Moon's river

This little instrument reads the energy of incoming neutrons -- giving hints about what the neutron has collided with on the moon.Courtesy NASA.

  It's not the frigidity -- it's the humidity
Let's say we start explaining the discovery of ice on the moon by looking at the neutron spectrometer. After all, this is the instrument that sent those intriguing signals in the first place. This instrument analyzes neutrons -- the uncharged particles, neutron spectrometerthat, with positively charged protons, comprise atomic nuclei. The spectrometer measures neutrons that are formed when the moon is bombarded by cosmic rays -- energetic gamma rays from deep space (see "Cosmic Bullets" in the bibliography).

When a ray strikes moon dirt, it kicks loose high-energy neutrons. If these neutrons collide with other atoms in the soil, they may be bounced into space. A few of those will enter Prospector's neutron spectrometer, which measures their energy.

Each time a neutron bounces against something, it loses some energy. Thus, its energy -- or spectrum -- depends on its history of bounces. (This sounds complicated, but it's simple. Bounce a basketball against a concrete driveway, and then against a pan of lime Jell-O. Doesn't the nature of the target affect the ball's energy after the bounce?)

How does the neutron spectrometer read the moon's surface? First cosmic rays from outer space hit the moon's surface causing neutrons to collide with other atoms. Moist areas emit cool, slower neutrons while dry areas emit hot, fast neutrons.   howitworks
When Prospector's neutron spectrometer captures these bounced-and-flung-into-space neutrons, it reads their spectrum and determines what kinds of atoms they hit while in the lunar soil. Again, this goes better with Jell-O: The spectrometer works something like the nerve cells inside your eye. They're designed to read the spectrum of incoming light so you can distinguish lime green Jello from banana yellow Jell-O.

"I see hydrogen!"
The signals Prospector has been reading in lunar orbit signify hydrogen, a Shaker-simple atom built of just one proton and one electron. The obvious explanation for hydrogen is water -- or ice -- in the moon's soil.

Hydrogen shouldn't exist on the moon. None was detected in samples from the Apollo mission. Gravity holds it weakly, and individual hydrogen atoms or molecules would likely be lost to the vacuum of space. That's true even at the frigid poles where cold hydrogen has little of the thermal energy that could bounce it into space. Hydrogen is more likely to stick around when bonded with other atoms into a chemical like water, methane or ammonia. But methane and ammonia would be gases in those cold lunar shadows, and thus would probably evaporate and disappear.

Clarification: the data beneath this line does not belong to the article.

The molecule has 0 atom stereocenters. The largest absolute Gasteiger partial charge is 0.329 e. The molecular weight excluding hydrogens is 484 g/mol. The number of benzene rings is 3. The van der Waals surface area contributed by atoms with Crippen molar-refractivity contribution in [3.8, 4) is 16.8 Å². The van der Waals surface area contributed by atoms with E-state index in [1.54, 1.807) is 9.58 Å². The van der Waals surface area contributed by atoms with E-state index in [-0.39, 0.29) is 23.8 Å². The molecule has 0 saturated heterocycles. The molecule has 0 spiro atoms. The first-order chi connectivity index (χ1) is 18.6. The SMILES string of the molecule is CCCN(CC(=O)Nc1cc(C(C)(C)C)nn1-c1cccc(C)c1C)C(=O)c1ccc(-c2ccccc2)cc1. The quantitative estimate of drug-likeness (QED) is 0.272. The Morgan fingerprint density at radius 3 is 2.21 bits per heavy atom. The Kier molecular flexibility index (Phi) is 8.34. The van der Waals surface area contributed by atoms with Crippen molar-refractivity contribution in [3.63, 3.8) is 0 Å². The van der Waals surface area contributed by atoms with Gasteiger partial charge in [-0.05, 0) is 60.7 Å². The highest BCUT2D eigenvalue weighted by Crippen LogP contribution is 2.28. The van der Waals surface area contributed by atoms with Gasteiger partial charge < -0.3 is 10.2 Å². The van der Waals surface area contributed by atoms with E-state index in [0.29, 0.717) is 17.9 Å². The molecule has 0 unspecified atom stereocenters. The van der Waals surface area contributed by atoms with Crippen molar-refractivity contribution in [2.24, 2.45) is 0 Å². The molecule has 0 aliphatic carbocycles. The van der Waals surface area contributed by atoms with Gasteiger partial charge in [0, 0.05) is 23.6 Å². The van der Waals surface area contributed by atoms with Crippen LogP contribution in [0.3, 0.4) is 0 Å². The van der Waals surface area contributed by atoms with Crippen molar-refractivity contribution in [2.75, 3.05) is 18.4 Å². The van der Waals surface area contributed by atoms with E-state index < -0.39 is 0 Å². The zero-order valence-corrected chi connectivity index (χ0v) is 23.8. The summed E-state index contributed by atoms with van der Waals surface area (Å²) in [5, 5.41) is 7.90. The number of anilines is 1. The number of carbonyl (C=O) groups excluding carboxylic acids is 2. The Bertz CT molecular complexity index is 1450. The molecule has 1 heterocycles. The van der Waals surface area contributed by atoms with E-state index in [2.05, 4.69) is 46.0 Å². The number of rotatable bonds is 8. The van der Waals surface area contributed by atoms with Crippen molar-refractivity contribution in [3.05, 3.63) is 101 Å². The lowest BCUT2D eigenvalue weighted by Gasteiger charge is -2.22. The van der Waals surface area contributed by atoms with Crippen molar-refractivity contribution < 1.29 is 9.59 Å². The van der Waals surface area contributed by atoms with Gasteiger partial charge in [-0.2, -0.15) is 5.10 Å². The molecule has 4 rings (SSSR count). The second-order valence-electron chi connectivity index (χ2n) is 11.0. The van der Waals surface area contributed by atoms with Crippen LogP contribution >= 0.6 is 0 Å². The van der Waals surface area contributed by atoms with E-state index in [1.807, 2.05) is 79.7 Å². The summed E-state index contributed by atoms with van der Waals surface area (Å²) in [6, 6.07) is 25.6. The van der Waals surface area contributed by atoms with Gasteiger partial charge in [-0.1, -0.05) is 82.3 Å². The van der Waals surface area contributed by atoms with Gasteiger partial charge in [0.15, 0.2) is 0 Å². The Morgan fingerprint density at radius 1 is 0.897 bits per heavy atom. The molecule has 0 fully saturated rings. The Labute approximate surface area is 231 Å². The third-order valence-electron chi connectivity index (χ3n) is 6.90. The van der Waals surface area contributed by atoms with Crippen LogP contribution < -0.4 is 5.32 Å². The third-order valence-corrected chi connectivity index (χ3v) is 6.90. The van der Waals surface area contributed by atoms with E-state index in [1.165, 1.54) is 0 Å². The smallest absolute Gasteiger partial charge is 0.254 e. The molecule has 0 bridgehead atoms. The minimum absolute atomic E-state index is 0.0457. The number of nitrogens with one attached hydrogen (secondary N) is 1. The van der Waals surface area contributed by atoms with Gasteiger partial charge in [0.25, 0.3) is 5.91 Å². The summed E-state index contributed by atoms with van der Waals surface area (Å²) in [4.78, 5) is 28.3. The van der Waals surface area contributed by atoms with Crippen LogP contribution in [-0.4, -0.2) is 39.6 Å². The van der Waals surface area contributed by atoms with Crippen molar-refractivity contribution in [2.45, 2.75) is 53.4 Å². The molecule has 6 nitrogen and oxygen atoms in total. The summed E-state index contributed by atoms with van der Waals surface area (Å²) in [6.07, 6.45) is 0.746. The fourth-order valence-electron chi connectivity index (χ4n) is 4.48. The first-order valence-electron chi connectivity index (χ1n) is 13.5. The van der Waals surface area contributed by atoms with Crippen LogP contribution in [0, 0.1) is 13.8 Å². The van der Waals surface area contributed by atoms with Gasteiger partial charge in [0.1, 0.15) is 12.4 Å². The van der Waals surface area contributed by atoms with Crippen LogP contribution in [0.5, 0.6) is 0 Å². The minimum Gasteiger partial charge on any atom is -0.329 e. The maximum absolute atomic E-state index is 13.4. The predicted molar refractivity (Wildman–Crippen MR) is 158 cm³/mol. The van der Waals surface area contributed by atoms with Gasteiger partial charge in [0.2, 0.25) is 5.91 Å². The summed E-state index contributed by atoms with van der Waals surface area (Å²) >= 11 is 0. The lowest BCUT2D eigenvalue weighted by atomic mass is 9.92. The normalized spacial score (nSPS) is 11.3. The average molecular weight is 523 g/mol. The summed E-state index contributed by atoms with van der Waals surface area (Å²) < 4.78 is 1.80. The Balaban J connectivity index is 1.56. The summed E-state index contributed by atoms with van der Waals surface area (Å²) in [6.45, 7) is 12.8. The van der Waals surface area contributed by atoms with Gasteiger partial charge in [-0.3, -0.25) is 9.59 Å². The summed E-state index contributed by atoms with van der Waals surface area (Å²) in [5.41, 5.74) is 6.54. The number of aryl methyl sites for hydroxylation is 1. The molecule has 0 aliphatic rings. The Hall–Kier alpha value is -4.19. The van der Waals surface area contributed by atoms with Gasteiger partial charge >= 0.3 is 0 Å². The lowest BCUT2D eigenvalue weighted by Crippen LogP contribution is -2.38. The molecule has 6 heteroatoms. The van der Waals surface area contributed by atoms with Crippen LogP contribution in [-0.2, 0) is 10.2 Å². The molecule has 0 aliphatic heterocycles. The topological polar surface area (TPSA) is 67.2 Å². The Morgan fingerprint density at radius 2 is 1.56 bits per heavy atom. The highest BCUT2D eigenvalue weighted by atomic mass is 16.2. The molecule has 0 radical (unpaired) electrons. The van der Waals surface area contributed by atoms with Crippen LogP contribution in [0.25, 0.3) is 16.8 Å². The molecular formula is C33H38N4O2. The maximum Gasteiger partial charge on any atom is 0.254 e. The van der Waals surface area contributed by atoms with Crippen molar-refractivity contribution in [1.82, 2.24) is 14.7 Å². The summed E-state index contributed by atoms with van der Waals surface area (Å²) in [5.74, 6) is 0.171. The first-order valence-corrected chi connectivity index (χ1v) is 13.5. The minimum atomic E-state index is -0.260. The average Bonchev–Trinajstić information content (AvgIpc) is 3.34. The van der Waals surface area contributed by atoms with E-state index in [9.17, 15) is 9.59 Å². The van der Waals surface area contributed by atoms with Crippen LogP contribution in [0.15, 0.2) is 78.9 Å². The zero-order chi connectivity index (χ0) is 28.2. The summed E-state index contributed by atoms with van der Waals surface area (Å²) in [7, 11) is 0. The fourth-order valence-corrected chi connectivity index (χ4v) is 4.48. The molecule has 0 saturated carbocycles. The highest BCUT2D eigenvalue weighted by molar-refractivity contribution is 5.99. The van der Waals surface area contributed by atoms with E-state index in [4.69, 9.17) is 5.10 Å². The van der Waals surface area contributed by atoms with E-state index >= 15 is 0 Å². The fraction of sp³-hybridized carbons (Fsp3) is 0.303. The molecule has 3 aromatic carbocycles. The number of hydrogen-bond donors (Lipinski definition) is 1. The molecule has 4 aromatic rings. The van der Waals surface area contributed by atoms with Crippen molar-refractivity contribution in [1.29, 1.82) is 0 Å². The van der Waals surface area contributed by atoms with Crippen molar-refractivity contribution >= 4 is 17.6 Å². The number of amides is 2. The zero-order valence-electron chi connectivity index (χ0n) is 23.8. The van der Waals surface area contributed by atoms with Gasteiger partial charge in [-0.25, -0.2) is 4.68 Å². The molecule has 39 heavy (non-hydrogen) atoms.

That leaves water. Feldman, who designed the neutron spectrometer, says, "There is water on the moon -- I'm certain of that. It's a question of how much."

Others are less convinced. The sun, for example, emits a stream of hydrogen atoms called the solar wind that could get implanted in the lunar soil. Thus, James Garvin of NASA Goddard Space Flight Center says the "very preliminary" data from Lunar Prospector leave "room for doubt" about water on the moon.

Just getting started...
Garvin notes that the scientific process of looking at multiple hypotheses has just begun. "Yes, water is a simple molecule well suited for holding the hydrogen, but so are methane, ammonia, and hygroscopic [water-holding] minerals that could be left behind by the cometary collisions that made these craters. Thus, requiring the hydrogen to be in the form of frozen water in the uppermost 'soil' of the moon is premature, but nonetheless exciting."

His excitement does not concern cut-rate Lunar Scooter rocket fuel or Luniere Light bottled water. It also concerns pure science -- analyzing different forms of elements gives clues to the origin of that water. "If there is frozen water, then the recovery and laboratory analysis of its isotopic signatures would be a fantastic way to understand its origin," Garvin says. "It would be like having a fingerprint of the earlier history of the solar system."

More results from Prospector may help settle the question. In one year, after the el-cheapo, $65-million satellite completes its primary mission 100 kilometers above the moon, scientists plan to slow it down so it skims just 10 to 20 kilometers high. That should allow more accurate observations.

To really nail down the water issue, Garvin suggests sending another satellite with a passive microwave radiometer. Similar devices, which read a low-energy part of the electromagnetic spectrum, are used by Earth-observing satellites to measure soil moisture.

Let's think deeply. If there's water, it must have a source.


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